CNJ staff photo: Tony Bullocks Robert Macias and his attorney, James Klipstine Jr., confer Tuesday before Macias was sentenced.
By Sharna Johnson: CNJ staff writer
While the daughter he never met cooed quietly in her mother’s arms, the mother of Wilfred Salas Jr. asked a Clovis judge to give her son’s killer the maximum sentence afforded by law.
“Your honor, I don’t know what kind of journey life has for (Robert Macias) but like they say, an eye for an eye and a tooth for a tooth,” Velma Valdez said, addressing District Judge Joe Parker Tuesday afternoon.
After listening to family victim impact statements and arguments from attorneys, Parker sentenced Macias, 31, to life plus 22 years, the maximum sentence allowed.
Under state law, Macias will be eligible for parole in 52 years.
Salas, 19, was killed by a single gunshot to the head in the early morning hours of Jan. 15, 2006, as he drove on Merriwether Street.
In January a Curry County jury found Macias guilty of first-degree murder and shooting at a motor vehicle causing great bodily harm.
“The thing I miss most about him is his laugh, his smile and the word ‘Mom’ coming from his mouth,” Valdez said.
Kathy Baca spoke to the judge on behalf of her daughter, Vanessa Baca, Salas’ girlfriend and mother of his only child.
She said her daughter and Salas had planned to break the news they were expecting a baby to her and her husband the weekend he was killed.
It was supposed to be a special weekend for them, she said.
“I was stunned and saddened, not only for my daughter but also for his family,” Baca said, her voice broken and shaky.
“My daughter lost her one and only love. Wilfred never had a chance to touch or hold his baby girl or see how beautiful she is today.”
The results of a diagnostic evaluation conducted on Macias by the Department of Corrections revealed he was without remorse, consistently fails to conform to social norms, blames others for his shortcomings and rationalizes criminal and violent situations, District Attorney Matt Chandler told the court.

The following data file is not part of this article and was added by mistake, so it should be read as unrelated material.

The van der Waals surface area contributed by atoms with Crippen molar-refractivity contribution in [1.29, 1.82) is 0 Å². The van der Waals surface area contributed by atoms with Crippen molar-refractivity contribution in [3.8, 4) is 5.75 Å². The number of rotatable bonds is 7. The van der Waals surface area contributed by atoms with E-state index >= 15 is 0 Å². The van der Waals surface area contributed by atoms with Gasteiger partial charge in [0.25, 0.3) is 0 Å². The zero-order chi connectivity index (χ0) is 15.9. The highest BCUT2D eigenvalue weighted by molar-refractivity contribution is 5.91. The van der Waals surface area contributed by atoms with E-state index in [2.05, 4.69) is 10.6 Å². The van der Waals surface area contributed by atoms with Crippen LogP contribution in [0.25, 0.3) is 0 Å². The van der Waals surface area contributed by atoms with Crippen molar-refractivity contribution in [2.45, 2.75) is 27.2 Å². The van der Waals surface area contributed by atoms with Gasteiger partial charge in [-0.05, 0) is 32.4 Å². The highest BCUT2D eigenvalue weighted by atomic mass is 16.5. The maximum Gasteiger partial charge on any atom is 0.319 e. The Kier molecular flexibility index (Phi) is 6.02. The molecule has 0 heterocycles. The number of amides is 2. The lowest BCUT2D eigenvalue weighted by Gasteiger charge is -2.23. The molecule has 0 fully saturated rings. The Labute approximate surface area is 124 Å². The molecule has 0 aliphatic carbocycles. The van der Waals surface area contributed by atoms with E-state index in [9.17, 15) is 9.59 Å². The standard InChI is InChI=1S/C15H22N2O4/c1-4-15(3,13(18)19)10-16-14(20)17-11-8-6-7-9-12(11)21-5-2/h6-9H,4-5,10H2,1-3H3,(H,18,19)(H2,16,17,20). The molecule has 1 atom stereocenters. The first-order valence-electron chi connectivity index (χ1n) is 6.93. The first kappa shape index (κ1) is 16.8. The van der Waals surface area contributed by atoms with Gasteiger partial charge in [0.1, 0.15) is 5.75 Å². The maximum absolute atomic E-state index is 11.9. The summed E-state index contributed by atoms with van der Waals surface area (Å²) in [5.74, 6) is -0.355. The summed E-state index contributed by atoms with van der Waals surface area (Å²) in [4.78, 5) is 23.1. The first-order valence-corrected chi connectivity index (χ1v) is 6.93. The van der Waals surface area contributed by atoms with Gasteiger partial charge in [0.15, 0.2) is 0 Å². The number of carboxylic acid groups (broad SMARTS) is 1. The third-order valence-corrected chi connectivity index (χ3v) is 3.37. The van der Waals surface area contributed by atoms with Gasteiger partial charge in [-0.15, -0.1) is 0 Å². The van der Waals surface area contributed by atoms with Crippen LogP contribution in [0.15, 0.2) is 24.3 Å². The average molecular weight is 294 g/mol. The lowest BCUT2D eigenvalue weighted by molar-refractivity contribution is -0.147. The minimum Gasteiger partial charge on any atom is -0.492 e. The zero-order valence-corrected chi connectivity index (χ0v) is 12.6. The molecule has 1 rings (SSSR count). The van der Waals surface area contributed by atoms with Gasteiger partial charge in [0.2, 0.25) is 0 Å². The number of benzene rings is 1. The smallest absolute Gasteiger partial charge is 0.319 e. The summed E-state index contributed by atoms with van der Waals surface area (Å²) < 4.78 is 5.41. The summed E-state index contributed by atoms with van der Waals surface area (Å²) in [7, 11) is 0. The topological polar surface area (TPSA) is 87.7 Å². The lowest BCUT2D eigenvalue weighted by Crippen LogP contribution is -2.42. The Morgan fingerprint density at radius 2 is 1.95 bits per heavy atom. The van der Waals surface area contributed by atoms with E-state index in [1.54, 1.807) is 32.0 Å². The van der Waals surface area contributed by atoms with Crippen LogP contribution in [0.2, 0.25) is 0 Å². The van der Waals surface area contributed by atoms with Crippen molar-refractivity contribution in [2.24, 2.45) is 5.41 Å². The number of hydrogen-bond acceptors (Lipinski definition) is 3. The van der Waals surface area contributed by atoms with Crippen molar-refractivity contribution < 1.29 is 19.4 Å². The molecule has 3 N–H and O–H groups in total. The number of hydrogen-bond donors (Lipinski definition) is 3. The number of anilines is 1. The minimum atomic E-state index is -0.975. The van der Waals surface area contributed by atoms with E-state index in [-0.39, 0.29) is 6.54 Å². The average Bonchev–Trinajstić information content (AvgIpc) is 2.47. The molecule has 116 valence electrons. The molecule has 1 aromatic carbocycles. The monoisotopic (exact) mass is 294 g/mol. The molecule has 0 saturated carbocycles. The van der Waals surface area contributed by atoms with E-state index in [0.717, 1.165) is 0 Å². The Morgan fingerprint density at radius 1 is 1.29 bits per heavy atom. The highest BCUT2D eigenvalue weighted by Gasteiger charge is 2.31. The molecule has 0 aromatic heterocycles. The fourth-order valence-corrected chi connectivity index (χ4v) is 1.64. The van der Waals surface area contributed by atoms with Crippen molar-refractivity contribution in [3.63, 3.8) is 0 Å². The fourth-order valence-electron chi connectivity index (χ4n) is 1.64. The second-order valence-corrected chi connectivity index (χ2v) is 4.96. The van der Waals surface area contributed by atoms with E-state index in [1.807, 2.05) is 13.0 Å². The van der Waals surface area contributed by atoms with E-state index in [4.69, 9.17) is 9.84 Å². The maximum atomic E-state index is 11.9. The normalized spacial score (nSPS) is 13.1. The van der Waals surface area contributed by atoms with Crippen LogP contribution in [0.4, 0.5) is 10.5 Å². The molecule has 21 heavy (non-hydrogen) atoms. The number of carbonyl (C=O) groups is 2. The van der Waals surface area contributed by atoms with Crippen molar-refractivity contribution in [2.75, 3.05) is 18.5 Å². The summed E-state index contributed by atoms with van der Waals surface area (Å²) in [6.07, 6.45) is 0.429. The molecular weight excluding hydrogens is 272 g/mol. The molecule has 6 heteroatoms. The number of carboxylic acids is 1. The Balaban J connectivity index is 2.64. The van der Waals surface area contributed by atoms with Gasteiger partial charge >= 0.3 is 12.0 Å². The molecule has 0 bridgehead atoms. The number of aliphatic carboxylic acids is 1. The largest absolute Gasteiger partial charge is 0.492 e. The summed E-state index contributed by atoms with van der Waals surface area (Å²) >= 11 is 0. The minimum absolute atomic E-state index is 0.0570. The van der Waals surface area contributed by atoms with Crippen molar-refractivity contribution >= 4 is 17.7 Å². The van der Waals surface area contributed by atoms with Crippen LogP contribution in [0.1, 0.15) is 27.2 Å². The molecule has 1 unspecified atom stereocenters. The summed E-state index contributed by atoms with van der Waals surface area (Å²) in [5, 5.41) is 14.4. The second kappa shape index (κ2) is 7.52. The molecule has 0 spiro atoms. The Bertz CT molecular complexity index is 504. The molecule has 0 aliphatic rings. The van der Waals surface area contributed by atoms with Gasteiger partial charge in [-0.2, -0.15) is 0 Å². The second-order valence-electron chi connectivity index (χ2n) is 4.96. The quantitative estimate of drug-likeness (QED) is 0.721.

“He’s a danger to society, he’s a threat to the community,” Chandler said. “Your honor, he’s a convicted murderer.”
Defense attorney James Klipstine argued that what has been interpreted as a lack of remorse has been confused with arguing his innocence.
Klipstine mentioned the testimony of trial witness Daniel Garcia, who admitted shooting at Salas’ car with Macias.
He stressed he believes it was a miscarriage of justice Macias was the only one charged with murder when another man admitted to shooting at Salas’ car.
“The thing that sticks in my craw is letting one guy go who shot at the car and could possibly have shot (Salas) — that’s not justice, that’s just not fair,” he said.
No witnesses were called on Macias’ behalf.
Parker told the courtroom he believed the jury had ample opportunity to hear the evidence and testimony in the case and said he was confident in their decision.
“I don’t find a reason, nor do I believe there is a reason (to reevaluate the testimony),” Parker said.
“Mr. Macias, good luck to you,” Parker said as Macias was led from the courtroom by sheriff’s deputies.
“Good luck to you,” Macias replied.